Soil CO2 Efflux Dynamics in the Northern Pantanal of Mato Grosso, Brazil during the Wet-Dry Season Transition

Wednesday, 17 December 2014
Osvaldo Borges Pinto-Jr1, George L Vourlitis2, Cloe Suzanne Hentz3, Paulo Henrique Zanella de Arruda1, Franciele Bonfiglio Santanna1, Marizeth de França Dias4, Carlo Ralph de Musis4 and Jose de Souza Nogueira1, (1)UFMT Federal University of Mato Grosso, Cuiabá, Brazil, (2)California State University San Marcos, Biology, San Marcos, CA, United States, (3)California State University San Marcos, San Diego, CA, United States, (4)Unic - University of Cuiaba, environmental science, Cuiabá, Brazil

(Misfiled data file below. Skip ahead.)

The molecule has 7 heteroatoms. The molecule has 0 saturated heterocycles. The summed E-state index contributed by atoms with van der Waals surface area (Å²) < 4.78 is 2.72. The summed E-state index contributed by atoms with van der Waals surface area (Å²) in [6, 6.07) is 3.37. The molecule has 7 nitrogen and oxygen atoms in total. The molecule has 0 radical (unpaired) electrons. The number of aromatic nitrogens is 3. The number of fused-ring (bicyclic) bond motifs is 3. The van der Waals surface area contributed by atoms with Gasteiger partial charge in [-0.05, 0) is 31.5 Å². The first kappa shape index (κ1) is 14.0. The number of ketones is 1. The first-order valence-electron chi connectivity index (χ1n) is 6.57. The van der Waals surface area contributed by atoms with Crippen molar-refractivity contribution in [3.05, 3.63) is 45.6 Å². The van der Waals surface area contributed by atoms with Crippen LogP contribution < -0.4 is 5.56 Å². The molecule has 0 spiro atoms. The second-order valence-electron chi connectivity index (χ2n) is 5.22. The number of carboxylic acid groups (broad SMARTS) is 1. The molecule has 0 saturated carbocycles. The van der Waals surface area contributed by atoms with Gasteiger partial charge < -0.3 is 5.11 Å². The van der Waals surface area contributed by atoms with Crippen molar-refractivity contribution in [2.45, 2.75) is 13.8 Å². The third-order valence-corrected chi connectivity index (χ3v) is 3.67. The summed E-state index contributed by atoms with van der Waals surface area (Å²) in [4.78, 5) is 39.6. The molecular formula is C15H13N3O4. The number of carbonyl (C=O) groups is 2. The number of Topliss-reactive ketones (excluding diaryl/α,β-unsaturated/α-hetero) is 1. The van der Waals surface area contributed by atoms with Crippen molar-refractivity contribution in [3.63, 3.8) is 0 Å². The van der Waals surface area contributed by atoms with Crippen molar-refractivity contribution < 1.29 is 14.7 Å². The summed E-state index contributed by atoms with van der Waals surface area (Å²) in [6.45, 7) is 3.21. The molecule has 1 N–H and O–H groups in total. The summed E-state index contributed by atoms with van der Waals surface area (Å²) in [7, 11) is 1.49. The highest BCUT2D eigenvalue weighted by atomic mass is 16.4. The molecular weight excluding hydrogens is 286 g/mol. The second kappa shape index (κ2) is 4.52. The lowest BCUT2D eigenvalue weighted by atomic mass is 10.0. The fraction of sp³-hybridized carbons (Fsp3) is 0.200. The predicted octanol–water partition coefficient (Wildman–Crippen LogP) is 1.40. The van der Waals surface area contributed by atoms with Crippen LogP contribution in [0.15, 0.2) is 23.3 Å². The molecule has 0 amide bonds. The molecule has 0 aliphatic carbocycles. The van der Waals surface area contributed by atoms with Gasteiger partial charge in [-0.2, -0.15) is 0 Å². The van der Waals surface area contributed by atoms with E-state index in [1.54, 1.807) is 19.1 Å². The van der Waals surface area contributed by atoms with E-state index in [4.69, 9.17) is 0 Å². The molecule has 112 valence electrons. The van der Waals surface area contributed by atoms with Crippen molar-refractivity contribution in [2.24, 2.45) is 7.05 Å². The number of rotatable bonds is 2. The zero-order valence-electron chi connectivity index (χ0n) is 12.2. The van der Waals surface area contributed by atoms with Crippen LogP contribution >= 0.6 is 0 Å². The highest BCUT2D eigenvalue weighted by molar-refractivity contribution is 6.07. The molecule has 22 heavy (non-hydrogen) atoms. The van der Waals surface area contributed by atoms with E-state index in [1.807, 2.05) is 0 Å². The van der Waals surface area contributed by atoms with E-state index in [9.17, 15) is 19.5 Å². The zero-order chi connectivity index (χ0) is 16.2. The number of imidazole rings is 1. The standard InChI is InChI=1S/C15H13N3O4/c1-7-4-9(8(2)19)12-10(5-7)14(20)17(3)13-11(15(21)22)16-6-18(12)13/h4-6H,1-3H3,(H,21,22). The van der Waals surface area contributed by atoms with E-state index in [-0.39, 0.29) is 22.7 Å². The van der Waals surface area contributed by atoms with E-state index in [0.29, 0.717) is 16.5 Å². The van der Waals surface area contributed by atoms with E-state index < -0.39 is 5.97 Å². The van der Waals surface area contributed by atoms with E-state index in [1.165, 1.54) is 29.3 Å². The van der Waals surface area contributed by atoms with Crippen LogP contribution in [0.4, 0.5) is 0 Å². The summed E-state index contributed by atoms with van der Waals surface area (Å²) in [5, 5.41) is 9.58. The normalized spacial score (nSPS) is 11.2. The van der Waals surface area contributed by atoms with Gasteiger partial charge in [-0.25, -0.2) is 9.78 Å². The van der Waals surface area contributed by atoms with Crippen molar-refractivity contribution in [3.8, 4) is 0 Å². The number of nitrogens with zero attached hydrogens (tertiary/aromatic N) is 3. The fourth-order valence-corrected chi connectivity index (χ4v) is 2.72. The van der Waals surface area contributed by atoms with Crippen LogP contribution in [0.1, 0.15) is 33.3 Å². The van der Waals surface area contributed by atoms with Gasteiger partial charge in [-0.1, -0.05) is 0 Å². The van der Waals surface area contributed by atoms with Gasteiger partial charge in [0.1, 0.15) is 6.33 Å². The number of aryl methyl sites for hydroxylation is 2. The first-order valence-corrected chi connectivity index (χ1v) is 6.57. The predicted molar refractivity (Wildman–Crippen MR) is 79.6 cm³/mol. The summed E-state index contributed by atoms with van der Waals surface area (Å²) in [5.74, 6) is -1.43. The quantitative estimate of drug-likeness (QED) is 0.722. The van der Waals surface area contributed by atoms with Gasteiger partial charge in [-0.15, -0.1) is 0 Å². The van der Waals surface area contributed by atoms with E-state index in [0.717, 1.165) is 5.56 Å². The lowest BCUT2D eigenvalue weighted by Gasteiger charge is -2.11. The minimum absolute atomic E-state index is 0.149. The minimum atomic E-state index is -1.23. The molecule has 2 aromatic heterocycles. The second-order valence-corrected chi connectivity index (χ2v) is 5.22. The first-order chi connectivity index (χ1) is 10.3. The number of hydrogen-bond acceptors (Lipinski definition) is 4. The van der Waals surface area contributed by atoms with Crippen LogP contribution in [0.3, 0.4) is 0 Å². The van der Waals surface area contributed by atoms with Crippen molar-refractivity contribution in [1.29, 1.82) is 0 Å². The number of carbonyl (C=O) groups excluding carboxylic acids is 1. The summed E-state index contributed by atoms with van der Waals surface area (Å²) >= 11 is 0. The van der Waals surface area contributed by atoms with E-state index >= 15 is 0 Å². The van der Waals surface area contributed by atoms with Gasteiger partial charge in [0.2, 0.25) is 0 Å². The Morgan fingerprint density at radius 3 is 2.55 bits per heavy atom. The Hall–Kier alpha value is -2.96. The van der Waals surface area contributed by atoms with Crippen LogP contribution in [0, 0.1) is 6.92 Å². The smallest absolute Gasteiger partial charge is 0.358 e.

The roles of tropical wetlands in the global carbon (C) cycle are still poorly understood, especially in seasonally flooded forests that are expected to be important sinks for atmospheric CO2. We measured soil CO2 efflux during the wet-dry transition period in a seasonally flooded palm-dominated forest (locally known as Acorizal) to determine the effect of litter input and seasonal hydrology. Measurements were performed monthly as part of a field litter manipulation experiment consisting of three treatments (litter removal, litter addition, and control; n = 6 plots per treatment), and our research objectives were to determine how soil CO2 efflux varied as a function of (1) litter input, (2) root density, and (3) seasonal variation in soil water content. We found that litter addition significantly increased soil CO2 efflux, but there was no relationship between root density and soil CO2 efflux. Efflux was highest during the wet season and declined as soil water content declined. Our data demonstrate that variations in litter inputs and soil water content are important controls on soil CO2 efflux in seasonally flooded tropical forests.